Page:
Aldous: Victims of anti-social behaviour should not be forced to suffer in silence
28th May 2012
Waveney MP Peter Aldous has welcomed new powers to tackle the scourge of anti-social behaviour.
The government has published new plans to ensure victims of anti-social behaviour should have crimes they report acted on immediately.
Complex red tape will be trimmed to give police and other local agencies relevant, lasting and efficient powers to crack down on problems.
Official figures from HMIC show that 68 per cent of people reporting ASB to police have done so more than once, usually regarding the same problem. It was also found that some people don’t bother to report ASB as they have little faith in anything being done.
Local police and other agencies will be given a set of six new fast and flexible powers to make the message clear: anti-social behaviour will not be tolerated.
For the first time, victims who feel their problems are not being taken seriously enough will have the right to force action through a newly-introduced Community Trigger.
Peter Aldous said:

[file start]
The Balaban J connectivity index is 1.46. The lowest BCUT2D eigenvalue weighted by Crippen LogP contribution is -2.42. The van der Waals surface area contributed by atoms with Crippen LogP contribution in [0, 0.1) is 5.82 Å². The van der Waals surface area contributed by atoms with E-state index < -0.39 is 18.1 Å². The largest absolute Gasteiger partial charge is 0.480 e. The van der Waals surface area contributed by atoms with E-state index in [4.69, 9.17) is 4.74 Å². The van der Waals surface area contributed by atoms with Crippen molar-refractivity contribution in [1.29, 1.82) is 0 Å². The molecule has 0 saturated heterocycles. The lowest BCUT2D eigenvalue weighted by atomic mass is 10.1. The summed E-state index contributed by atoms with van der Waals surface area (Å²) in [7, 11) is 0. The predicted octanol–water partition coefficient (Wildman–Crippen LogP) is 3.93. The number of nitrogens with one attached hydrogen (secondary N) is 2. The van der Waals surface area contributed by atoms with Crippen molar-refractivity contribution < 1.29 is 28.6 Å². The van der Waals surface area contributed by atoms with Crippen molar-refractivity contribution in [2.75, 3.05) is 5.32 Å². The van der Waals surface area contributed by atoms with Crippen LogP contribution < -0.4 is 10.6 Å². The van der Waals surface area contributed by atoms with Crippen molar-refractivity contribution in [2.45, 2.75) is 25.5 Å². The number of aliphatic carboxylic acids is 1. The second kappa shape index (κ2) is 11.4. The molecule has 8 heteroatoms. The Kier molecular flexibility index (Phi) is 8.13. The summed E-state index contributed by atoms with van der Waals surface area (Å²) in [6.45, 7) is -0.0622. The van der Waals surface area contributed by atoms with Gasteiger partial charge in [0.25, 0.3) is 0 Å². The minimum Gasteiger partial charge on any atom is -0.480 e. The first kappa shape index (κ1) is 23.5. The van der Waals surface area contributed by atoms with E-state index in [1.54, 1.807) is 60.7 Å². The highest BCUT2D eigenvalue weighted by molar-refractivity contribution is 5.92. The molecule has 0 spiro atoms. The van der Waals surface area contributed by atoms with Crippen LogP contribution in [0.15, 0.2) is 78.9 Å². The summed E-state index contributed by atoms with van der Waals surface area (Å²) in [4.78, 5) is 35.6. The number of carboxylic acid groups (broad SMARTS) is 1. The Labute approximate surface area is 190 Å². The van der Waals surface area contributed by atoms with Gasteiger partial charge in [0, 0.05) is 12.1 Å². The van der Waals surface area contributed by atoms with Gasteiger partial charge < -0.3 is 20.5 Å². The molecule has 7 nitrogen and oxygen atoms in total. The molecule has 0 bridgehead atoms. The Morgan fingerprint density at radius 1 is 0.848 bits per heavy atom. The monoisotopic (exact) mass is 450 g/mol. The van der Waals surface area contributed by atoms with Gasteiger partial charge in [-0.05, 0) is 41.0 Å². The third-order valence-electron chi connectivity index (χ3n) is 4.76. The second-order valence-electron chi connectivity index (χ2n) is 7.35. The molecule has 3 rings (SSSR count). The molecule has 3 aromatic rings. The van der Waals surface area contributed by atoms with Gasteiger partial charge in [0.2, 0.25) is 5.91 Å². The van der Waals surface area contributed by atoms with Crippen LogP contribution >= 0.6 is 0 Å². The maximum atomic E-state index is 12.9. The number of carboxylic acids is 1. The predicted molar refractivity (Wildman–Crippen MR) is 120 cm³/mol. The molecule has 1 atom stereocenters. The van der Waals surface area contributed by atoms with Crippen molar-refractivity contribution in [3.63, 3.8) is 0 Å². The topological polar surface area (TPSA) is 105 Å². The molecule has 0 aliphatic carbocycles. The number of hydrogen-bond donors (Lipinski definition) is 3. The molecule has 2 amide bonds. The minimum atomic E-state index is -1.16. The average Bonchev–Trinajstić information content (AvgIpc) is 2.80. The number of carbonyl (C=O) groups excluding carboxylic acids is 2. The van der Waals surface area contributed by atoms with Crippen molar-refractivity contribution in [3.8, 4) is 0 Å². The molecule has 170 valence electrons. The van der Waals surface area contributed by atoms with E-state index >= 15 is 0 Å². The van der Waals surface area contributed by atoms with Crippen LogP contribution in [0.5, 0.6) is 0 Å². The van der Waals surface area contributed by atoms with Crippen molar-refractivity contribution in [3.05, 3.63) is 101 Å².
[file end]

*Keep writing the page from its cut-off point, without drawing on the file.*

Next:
“Anti-social behaviour can blight the lives of hard working people who play by the rules. But this crime often goes unreported because the existing measures to deal with it simply don't work. The new powers announced by the government sweep away the failed measures of the past and at last give our local police and agencies the tools they need to stamp out antisocial behaviour for good.”
Home Secretary Theresa May said:
“It’s time to put victims first. That’s what this government will do. Our new plans aim to give victims the chance to have their problem dealt with immediately. We will slash the confusing and cumbersome legislation that leaves victims without a voice and police and other agencies without the ability to really tackle the problem.
“Police and local agencies will now have clarity and the powers to come down hard on those who inflict anti-social behaviour on others.”
The government will publish a draft bill for scrutiny by Parliament. Victims and frontline practitioners will be involved in shaping the new legislation which will replace ten years of confusing and complex legislation. We want to we deliver effective laws that last for a generation.
The White Paper builds on the reforms already underway to fundamentally change the way crime and disorder is dealt with and the relationship between the public, the police and local and central government. The introduction of directly elected Police and Crime Commissioners (PCCs) later this year and the publication of local crime data online, including ASB, is making policing more accountable and responsive to local concerns.